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Developing Microsoft System Center Operations Manager 2007 Management Packs

  • April 14, 2008
  • By Jeffrey Juday
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Developers are best suited to building application monitoring features. On the Microsoft platform, that means building Management Packs complete with a Service and Health Model.

Models and Modeling are hardly the terms you equate with the Information Technology industry. Yet, modeling is exactly what you need to learn to build Management Packs for Microsoft Operations Manager 2007. Microsoft's new holistic model-centric approach is a complete departure from the server-centric ways of Operations Manager 2005 (MOM).

In this article, I'm going to build a simple management pack from the ground up and show how application instrumentation and modeling come together to monitor the health of your Enterprise Applications.

System Center Operations Manager 2007 Overview

A complete introduction to Operation Manager is beyond the scope of this article, so I'm just touching on the basics. For a complete introduction, see the Resources section at the end of this article.

If you've ever built a web application, desktop application, or connected an application to a server database, you know the health of your application is contingent on the servers and databases hosting or connected to your application. For example: Your web application may be online, but if the database the application is connected to is corrupted, your whole application is effectively offline.

Operations Manager monitors the health of the distributed components of your application spanning the client, server, and even the network; tying everything together in dashboard-like views. Figure 1 depicts the components of Operations Manager.

Figure 1: Operations Manager Architecture

As you can see, parts of Operations Manager exist on the system being monitored and parts exist on the Operations Manager server. An Agent Service runs on any machine being monitored by Operations Manager.

Ops Manager sends instructions to the Agents running on a monitored machine. Instructions normally consist of things like gather specific events in the event log or periodically sample specific data from Windows Management Instrumentation. The events or readings are sent back to the Ops Management server and, based on the information, Ops Manager raises alerts or simply stores the information.

Not Your Grandfather's Modeling

Ops Manager ships with a standard set of Modules. Modules are the basic building blocks capable of monitoring and collecting information from various software instrumentation components such as event logs, performance monitoring, and Windows Management Instrumentation.

Mixing and matching the various Modules using a XML modeling language called System Definition Model (SDM), Management Packs describe what to monitor (Service Model) and how those components are monitored (Health Model).

Ops Manager and many of its other products ship with some standard Management Packs. Developers often build their Management Packs on top of these standard Management packs.

The Service Model describes a set of classes and class properties. The notion of classes is very similar to the Object Oriented development (OO) notion of classes; however, the physical implementation of the classes is different. Like the OO notion, classes extend an existing abstract class. You'll look at classes in more detail later in the article.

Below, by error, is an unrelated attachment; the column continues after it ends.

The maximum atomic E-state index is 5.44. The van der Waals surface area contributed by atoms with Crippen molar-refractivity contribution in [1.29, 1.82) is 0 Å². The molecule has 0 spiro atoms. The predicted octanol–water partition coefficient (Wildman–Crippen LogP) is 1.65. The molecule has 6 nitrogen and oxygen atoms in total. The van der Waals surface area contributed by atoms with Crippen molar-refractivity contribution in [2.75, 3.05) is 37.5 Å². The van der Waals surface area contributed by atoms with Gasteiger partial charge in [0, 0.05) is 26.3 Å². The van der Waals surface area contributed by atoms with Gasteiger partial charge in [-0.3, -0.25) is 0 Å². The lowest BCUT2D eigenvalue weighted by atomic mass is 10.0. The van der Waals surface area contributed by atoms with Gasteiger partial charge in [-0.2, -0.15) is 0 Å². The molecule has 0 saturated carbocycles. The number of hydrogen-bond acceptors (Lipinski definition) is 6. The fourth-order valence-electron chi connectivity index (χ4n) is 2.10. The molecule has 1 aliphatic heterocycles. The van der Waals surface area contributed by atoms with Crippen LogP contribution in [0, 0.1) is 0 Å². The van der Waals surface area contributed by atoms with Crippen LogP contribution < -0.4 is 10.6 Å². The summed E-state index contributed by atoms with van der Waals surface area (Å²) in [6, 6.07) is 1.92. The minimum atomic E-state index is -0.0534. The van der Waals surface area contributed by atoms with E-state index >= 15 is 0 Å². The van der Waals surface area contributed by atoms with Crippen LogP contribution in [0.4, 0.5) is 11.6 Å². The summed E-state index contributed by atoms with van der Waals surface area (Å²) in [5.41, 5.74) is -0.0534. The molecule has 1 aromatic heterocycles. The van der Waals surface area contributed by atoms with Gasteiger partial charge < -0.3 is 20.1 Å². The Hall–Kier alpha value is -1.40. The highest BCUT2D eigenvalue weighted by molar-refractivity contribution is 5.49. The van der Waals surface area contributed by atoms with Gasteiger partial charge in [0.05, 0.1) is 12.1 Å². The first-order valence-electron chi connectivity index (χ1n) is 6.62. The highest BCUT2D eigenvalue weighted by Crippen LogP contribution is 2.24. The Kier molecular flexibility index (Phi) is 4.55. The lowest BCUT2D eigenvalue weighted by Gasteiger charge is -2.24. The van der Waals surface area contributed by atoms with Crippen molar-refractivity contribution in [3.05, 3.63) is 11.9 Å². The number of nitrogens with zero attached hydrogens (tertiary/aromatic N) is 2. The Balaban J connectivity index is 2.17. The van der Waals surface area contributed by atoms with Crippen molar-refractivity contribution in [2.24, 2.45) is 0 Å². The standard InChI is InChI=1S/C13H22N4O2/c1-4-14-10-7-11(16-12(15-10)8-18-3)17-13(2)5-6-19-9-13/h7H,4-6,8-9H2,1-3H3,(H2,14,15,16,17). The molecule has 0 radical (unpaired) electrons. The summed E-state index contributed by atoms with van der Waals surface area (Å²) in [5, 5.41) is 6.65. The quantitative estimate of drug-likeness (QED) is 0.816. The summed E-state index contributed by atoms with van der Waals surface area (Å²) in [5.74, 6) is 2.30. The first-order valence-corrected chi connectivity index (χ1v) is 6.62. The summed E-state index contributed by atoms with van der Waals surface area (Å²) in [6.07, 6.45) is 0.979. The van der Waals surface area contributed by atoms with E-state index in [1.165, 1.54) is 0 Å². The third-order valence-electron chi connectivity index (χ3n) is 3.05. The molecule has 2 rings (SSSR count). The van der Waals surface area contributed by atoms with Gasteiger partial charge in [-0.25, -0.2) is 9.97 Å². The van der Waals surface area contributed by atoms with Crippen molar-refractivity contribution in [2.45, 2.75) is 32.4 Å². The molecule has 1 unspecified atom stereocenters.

The Health Model describes how to monitor an application (Monitors). Monitors collect application state information like: whether the application is configured correctly and whether all the components composing an application are running. Typical application states are Critical, Warning, and Healthy.

Aside from the Service Model classes, almost all other Management Pack components are built from Rules. Rules, put simply, make everything go. So, for example, Discovery Rules instruct Ops Manager where to look to find a Class and populates properties. Alert Rules notify an administrator to a particular problem and can be initiated by a state change to a Monitor.

Now, I'm going to build a simple management pack from the ground up to show you how all these ideas come together.

Some Basic Instrumentation

Although you can monitor basic aspects of an application or the server an application is running on, you really need to implement instrumentation in your application to effectively monitor your application from Operations Manager. A complete discussion of application instrumentation is beyond the scope of this article, but you'll find helpful resources listed at the end of this article.

The sample application performs two instrumentation actions:

  • Writes keys to the Windows Registry so Operations Manager can locate the server hosting the application. The application logs a version number and a display name. As you will see later, this information will appear in Operations Manager.
  • The application logs "Errors" to signal a problem and "Information" to signal the problem is corrected.

Below is some sample Registry code.

RegistryKey rkey = Registry.LocalMachine.OpenSubKey("Software",
   true);

RegistryKey rkeyEntries = rkey.CreateSubKey("TestGenerateEvents");

rkeyEntries.SetValue("Version", "1.0");
rkeyEntries.SetValue("ProductName", "TestGenerateEvents");

rkey.Close();
rkeyEntries.Close();




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